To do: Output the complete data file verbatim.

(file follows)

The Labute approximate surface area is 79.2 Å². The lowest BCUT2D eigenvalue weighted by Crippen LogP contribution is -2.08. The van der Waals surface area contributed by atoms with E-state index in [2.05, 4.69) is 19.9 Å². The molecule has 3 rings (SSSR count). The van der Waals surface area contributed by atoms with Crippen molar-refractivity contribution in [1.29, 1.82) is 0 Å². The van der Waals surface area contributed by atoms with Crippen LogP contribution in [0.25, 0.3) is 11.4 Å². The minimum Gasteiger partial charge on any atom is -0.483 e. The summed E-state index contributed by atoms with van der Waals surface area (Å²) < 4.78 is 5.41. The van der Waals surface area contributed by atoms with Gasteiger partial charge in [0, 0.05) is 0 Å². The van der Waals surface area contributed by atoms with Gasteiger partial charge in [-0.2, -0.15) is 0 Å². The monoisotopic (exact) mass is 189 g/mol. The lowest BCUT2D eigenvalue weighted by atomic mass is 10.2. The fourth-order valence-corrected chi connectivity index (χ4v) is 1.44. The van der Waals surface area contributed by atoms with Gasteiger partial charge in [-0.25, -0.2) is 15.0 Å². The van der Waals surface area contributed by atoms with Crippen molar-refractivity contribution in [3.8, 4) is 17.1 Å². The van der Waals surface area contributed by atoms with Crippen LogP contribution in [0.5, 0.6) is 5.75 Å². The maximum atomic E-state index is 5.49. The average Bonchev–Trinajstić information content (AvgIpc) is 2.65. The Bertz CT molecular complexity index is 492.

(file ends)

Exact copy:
The Labute approximate surface area is 79.2 Å². The lowest BCUT2D eigenvalue weighted by Crippen LogP contribution is -2.08. The van der Waals surface area contributed by atoms with E-state index in [2.05, 4.69) is 19.9 Å². The molecule has 3 rings (SSSR count). The van der Waals surface area contributed by atoms with Crippen molar-refractivity contribution in [1.29, 1.82) is 0 Å². The van der Waals surface area contributed by atoms with Crippen LogP contribution in [0.25, 0.3) is 11.4 Å². The minimum Gasteiger partial charge on any atom is -0.483 e. The summed E-state index contributed by atoms with van der Waals surface area (Å²) < 4.78 is 5.41. The van der Waals surface area contributed by atoms with Gasteiger partial charge in [0, 0.05) is 0 Å². The van der Waals surface area contributed by atoms with Gasteiger partial charge in [-0.2, -0.15) is 0 Å². The monoisotopic (exact) mass is 189 g/mol. The lowest BCUT2D eigenvalue weighted by atomic mass is 10.2. The fourth-order valence-corrected chi connectivity index (χ4v) is 1.44. The van der Waals surface area contributed by atoms with Gasteiger partial charge in [-0.25, -0.2) is 15.0 Å². The van der Waals surface area contributed by atoms with Crippen molar-refractivity contribution in [3.8, 4) is 17.1 Å². The van der Waals surface area contributed by atoms with Crippen LogP contribution in [0.5, 0.6) is 5.75 Å². The maximum atomic E-state index is 5.49. The average Bonchev–Trinajstić information content (AvgIpc) is 2.65. The Bertz CT molecular complexity index is 492.